Further resources to support your use of Google Keep:

G Suite Learning Centre - Keep
Keep Cheat Sheet

Using digital tools to create infographics to present data with ‘an agenda’

This blog post was produced after a request by one of my colleagues about how to use digital tools to produce infographics. The students were to be asked to produce infographics that present data that is ‘true but skewed’ to support a certain point of view.

Research the data to be presented

Before the students even start ‘Googling’ they need to predict the data they are looking for. What do they want the data to show? Who might have and share that kind of data? This thought process should give the students ideas of what the ‘search terms’ will be that they want to use.

Greenpeace nuclear data

For example:
Googling ‘Greenpeace nuclear data’ gives a selection of possible ‘research leads’ within the first page of results, to a webpage such as this one:

http://www.greenpeace.org/international/en/news/Blogs/makingwaves/nuclear-delusions/blog/35617/

Selecting some data from this webpage:
“A study of carbon and nuclear power by the Australian government and Sydney University, found that nuclear plants emit about 60 grams of carbon-dioxide equivalent per Kilowatt-hour of electricity 3-times the comparable emissions from wind turbines.”

“In 2009, the New York Academy of Sciences compiled data from some 5,000 research papers not reviewed for the IAEA/WHO reports and estimated 985,000 excess deaths due to Chernobyl radiation, 250-times more deaths than reported by the nuclear industry.”

Students may then want to find statistics to act as a comparison to the data they are presenting to help emphasize the skew they are working on. What data point would act as a useful comparison to help students make their point? What could they use as their  ‘search term’?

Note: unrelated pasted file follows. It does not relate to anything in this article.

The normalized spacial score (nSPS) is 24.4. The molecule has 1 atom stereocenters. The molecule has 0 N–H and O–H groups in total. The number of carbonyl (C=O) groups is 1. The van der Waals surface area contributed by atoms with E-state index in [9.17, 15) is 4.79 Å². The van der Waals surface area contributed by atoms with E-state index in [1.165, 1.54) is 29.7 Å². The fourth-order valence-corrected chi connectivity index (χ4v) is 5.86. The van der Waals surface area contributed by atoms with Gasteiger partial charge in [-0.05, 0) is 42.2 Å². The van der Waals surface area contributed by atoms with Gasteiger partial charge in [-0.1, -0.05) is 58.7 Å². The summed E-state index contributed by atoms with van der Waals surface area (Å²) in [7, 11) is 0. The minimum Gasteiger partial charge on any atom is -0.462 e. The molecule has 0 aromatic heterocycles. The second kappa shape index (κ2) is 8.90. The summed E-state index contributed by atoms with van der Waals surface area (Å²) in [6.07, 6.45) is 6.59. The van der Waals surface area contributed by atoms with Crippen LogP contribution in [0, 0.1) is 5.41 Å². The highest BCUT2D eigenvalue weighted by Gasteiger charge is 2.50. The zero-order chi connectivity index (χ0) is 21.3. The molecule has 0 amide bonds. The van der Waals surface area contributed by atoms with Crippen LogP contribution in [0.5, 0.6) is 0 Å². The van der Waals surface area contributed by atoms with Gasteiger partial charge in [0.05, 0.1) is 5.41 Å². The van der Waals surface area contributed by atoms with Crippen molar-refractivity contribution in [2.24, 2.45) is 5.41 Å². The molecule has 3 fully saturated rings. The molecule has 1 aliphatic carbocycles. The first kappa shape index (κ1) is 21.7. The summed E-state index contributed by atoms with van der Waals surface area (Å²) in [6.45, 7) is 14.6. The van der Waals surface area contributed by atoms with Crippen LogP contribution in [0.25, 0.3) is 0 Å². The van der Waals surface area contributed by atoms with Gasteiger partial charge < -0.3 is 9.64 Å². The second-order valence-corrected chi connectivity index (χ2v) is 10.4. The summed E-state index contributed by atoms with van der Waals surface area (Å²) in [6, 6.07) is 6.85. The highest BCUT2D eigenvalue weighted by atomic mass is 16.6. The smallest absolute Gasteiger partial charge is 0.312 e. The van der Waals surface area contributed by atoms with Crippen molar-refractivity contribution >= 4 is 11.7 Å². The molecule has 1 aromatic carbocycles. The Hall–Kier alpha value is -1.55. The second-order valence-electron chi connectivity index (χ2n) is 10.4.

For example:
“number of people killed in road accidents per day”
https://en.wikipedia.org/wiki/List_of_countries_by_traffic-related_death_rate

Presenting the data as an infographic

My current preferred online application for producing infographics is piktochart.com.  By going to piktochart.com staff and students can then choose ‘Start for free’ > Sign up with Google using their @ecolint.ch or @learning.ecolint.ch account. The free account provides enough functionality for the students although I will be looking to explore their Education PRO pricing in the future to evaluate what it offers.

This demo video from piktochart.com can be used, if needed, for staff and students to get support before getting started. The basic procedure is: Create new > Infographic > Free Templates > ‘It’s a blank template’. One the left hand toolbar > Tools > Charts. Users need to delete some of the ‘placeholder’ items entered into the blank template - they are just there to give ideas about the structure.

It is possible to quickly create a visually pleasing product in 30 minutes once suitable data has been collected.

For example:
https://magic.piktochart.com/output/18648684-is-nuclear-energy-as-clean-as-you-think

Is nuclear energy as clean as you think?

Using MindMeister as a research organizer for students

Why is MindMeister a better ‘research organizer’ than Google Docs?

  1. It is non-linear.
  2. Sections of the mind map can be ‘closed’ to allow the focus to be upon sections that need to be addressed.
  3. It allows images and videos to be embedded within the structure.
  4. You can add (annotated) connections between ideas.
  5. The ability to ‘playback’ the sequence in which the mind map was created which can help in the process of student reflection.
  6. The ability to easily create ‘tasks’ from parts of the mind map to help structure further developments and the write up.

MindMeister

 

All staff and students at International School of Geneva - Campus des Nations can have a MindMeister account linked to the Foundation's subscription.

  1. Go to mindmeister.com > Sign Up > Click on the red G (Google) > use your school @learning.ecolint.ch or @ecolint.ch to login.